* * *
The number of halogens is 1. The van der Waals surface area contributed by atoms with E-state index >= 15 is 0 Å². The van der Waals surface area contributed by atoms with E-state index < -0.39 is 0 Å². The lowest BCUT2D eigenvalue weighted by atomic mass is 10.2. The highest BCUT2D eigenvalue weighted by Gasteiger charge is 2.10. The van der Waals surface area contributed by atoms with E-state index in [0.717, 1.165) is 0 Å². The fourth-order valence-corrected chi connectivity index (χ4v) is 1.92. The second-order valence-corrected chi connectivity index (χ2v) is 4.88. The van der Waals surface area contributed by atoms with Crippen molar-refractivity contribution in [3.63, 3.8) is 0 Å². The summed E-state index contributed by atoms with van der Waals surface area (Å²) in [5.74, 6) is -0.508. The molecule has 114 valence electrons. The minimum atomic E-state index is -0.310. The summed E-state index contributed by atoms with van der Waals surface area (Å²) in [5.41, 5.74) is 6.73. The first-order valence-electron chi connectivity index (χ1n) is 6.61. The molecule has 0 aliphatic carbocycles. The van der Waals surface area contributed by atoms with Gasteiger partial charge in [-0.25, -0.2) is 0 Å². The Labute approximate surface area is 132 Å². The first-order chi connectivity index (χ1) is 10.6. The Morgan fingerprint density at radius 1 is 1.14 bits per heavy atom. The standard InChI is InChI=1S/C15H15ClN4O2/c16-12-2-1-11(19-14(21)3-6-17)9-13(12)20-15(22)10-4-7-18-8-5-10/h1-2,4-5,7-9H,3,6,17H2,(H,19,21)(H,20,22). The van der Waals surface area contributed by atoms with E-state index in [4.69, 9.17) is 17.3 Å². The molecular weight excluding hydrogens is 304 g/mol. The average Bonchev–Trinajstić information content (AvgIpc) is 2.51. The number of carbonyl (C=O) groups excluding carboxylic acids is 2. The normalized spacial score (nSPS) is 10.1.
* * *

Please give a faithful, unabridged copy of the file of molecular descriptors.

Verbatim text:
The number of halogens is 1. The van der Waals surface area contributed by atoms with E-state index >= 15 is 0 Å². The van der Waals surface area contributed by atoms with E-state index < -0.39 is 0 Å². The lowest BCUT2D eigenvalue weighted by atomic mass is 10.2. The highest BCUT2D eigenvalue weighted by Gasteiger charge is 2.10. The van der Waals surface area contributed by atoms with E-state index in [0.717, 1.165) is 0 Å². The fourth-order valence-corrected chi connectivity index (χ4v) is 1.92. The second-order valence-corrected chi connectivity index (χ2v) is 4.88. The van der Waals surface area contributed by atoms with Crippen molar-refractivity contribution in [3.63, 3.8) is 0 Å². The summed E-state index contributed by atoms with van der Waals surface area (Å²) in [5.74, 6) is -0.508. The molecule has 114 valence electrons. The minimum atomic E-state index is -0.310. The summed E-state index contributed by atoms with van der Waals surface area (Å²) in [5.41, 5.74) is 6.73. The first-order valence-electron chi connectivity index (χ1n) is 6.61. The molecule has 0 aliphatic carbocycles. The van der Waals surface area contributed by atoms with Gasteiger partial charge in [-0.25, -0.2) is 0 Å². The Labute approximate surface area is 132 Å². The first-order chi connectivity index (χ1) is 10.6. The Morgan fingerprint density at radius 1 is 1.14 bits per heavy atom. The standard InChI is InChI=1S/C15H15ClN4O2/c16-12-2-1-11(19-14(21)3-6-17)9-13(12)20-15(22)10-4-7-18-8-5-10/h1-2,4-5,7-9H,3,6,17H2,(H,19,21)(H,20,22). The van der Waals surface area contributed by atoms with E-state index in [4.69, 9.17) is 17.3 Å². The molecular weight excluding hydrogens is 304 g/mol. The average Bonchev–Trinajstić information content (AvgIpc) is 2.51. The number of carbonyl (C=O) groups excluding carboxylic acids is 2. The normalized spacial score (nSPS) is 10.1.